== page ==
A casual and isolated sale made by one not engaged in the business of selling tangible personal property at retail is not taxable under the Retailers' and Consumers' Sales and Use Tax Act (Ga. L. 1951, p. 360; Code, Ann. Supp., Ch. 92-34A).
The plaintiff in error, Joe Novak, filed suit in the Superior Court of DeKalb County against Charles D. Redwine, as Commissioner of the Department of Revenue of Georgia, alleging in substance that, on May 20, 1952, Novak was the owner of certain bakery and store fixtures which had been used by him in the operation of a retail bakery store; that on that date he assigned and transferred this property to another for a consideration of $3,000, and was not engaged in the business of selling bakery and store fixtures nor engaged as a dealer in such commodities; that, on August 25, 1952, a total tax of $104.85 was levied upon him by the Sales Tax Unit of the Department of Revenue, which he paid; that thereafter he filed a claim for refund; that this claim, after hearing, was disapproved, and that this decision was erroneous.
A general demurrer was interposed to the petition and, after hearing, was sustained and the petition dismissed. The exception is to this judgment.
Under these definitions, the plaintiff in error is liable for a 3% sales tax on his bakery stock and fixtures plus interest, in the amount of $104.85 if he engaged in the activity of selling personal property for purposes other than resale as an activity the object of which was gain, benefit, or advantage to himself. It is the contention of counsel for the Revenue Department that the definition of "business" as "any activity engaged in by any person . . . with the object of gain, benefit, or advantage" so limits the term, "every person who engages in the business of selling," as to make it applicable to a single casual or isolated transaction not connected with one's trade or business generally. Nevertheless, the definition of the word "business" as stated in the act is closely identifiable with the definition of the word which is given by Black's Law Dictionary as "that which occupies the time, attention, and labor of men for the purpose of a livelihood or profit," and which is the commonly accepted meaning of the term. The definition of "business" as stated in the statute does not say "any act engaged in for gain," but rather "any activity." Webster's New International Dictionary lists as synonyms of activity the words occupation and business. Accordingly, no definitive distinction can be drawn between the definition of business as used in the statute, and that of its common and accepted meaning.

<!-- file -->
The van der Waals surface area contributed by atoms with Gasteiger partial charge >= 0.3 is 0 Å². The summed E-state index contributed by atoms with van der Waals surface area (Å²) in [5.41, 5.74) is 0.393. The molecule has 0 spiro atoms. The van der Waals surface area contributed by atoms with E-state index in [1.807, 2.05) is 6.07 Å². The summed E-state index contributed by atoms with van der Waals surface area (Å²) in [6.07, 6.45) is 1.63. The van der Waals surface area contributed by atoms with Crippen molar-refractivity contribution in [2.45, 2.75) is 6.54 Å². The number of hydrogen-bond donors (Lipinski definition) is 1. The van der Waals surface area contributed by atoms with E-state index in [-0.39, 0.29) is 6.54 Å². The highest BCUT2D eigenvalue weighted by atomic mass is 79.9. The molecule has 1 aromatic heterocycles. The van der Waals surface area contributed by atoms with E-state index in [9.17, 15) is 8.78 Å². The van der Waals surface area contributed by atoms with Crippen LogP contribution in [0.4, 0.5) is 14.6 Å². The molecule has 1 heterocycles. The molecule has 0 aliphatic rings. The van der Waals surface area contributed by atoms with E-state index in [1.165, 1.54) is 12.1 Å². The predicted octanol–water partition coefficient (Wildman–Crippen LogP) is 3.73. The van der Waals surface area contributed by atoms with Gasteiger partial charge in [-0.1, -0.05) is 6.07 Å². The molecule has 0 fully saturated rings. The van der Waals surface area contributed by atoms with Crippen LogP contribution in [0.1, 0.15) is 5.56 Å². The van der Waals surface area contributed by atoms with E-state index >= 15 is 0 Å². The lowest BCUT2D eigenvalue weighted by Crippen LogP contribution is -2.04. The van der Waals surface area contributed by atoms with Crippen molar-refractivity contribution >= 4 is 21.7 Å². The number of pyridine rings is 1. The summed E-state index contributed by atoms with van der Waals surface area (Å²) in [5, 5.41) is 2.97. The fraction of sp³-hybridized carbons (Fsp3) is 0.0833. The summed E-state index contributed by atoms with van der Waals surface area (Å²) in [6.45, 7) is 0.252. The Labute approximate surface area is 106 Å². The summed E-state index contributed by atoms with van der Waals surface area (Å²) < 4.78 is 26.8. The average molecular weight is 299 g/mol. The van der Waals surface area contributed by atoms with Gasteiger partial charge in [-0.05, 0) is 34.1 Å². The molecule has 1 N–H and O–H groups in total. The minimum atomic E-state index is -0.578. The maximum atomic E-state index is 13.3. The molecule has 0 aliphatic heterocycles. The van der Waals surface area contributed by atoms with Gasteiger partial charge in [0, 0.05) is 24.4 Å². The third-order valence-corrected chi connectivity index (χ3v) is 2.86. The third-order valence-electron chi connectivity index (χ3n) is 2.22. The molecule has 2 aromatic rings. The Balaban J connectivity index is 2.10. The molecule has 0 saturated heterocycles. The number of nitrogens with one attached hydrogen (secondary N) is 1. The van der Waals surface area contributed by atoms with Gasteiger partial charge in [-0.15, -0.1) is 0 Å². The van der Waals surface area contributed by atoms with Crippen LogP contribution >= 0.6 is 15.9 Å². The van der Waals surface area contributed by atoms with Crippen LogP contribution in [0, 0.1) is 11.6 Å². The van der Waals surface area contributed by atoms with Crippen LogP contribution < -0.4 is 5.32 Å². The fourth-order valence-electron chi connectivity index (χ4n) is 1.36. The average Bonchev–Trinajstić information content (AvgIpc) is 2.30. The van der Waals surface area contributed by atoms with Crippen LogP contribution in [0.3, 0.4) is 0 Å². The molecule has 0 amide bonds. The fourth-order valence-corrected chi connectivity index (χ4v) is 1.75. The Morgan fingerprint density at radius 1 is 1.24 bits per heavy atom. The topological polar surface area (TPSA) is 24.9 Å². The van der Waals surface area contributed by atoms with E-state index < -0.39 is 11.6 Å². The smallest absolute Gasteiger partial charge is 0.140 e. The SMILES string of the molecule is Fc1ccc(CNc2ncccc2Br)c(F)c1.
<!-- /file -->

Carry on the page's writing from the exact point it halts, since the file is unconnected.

Further, revenue statutes are to be construed strictly so as to resolve doubt in favor of the taxpayer, and their meaning is not to be extended by implication. Redwine v. U. S. Tobacco Co., 209 Ga. 725
(75 S. E. 2d 556); Publix-Lucas Theaters v. City of Brunswick, 206 Ga. 206
(56 S. E. 2d 254); Fulton Metal Bed Mfg. Co. v. State Revenue Commission, 52 Ga. App. 159
(182 S. E. 803); City of Savannah v. Hartridge, 8 Ga. 23
. Under this rule, any doubt as to whether the definition of the word "business" as "any activity engaged in" was meant to narrow the word down to include a single transaction, instead of its ordinary meaning of continuity of transaction, should be resolved in favor of the taxpayer.
A further rule of construction, that the statute is to be taken as a whole, tends to support this proposition. Under Code (Ann. Supp.) 92-3422a, any dealer liable for any tax under the act, who shall sell out or quit the business, is to make a final return as of the date of selling out the business, and the purchaser shall withhold such tax from the purchase money or be "liable for the payment of the taxes, interest and penalties accruing and unpaid on account of the operation of the business." Under 92-3424a, it is declared to be the intention of the act to tax gross proceeds of leases and rentals of tangible personal property where the same are "part of the regularly established business." Section 92-3444a requires that every person who desires "to engage in or conduct business as a seller in this State," shall apply for a certificate of registration for each place of business. Under 92-3404a, a dealer is one who "sells at retail . . . tangible personal property as defined in this Chapter"; and, under 92-3403a K, a retailer "means and includes every person engaged in the business of making sales at retail." From the act itself, therefore, the intention is clear that it is the gross proceeds from retail sales carried on as a business or occupation which is designed to be taxed. This conforms to the general rule of law that the words "engage in business" imply an element of continuity or habitual practice. Supreme Malt Products v. United States, 153 Fed. 2d 5 (1). It is well established in this State that the doing of a single act pertaining to a particular business is not ordinarily the equivalent of engaging in or carrying on a business. Lichtenstein v. State, 34 Ga. App. 138 (128 S. E. 704); Southern Cotton Oil Co. v. Dukes, 121 Ga. 787 (7) (49 S. E. 788); White v. Sikes, 129 Ga. 508 (59 S. E. 228); Theus v. State, 114 Ga. 53 (39 S. E. 913); Williams v. City of Tifton, 3 Ga. App. 445 (2) (60 S. E. 113); Kimmel v. Mayor &c. of Americus, 105 Ga. 694 (2) (31 S. E. 623).
The sale by the plaintiff in error of his bakery fixtures and equipment after he had ceased to do a bakery business, which sale was not a transaction by one engaged in the business of buying and selling bakery fixtures and equipment, was not taxable, and the trial court erred in sustaining the general demurrer to the petition seeking a refund of the amount of tax levied and collected by the defendant in error.
Judgment reversed. Felton, C. J., and Nichols, J., concur.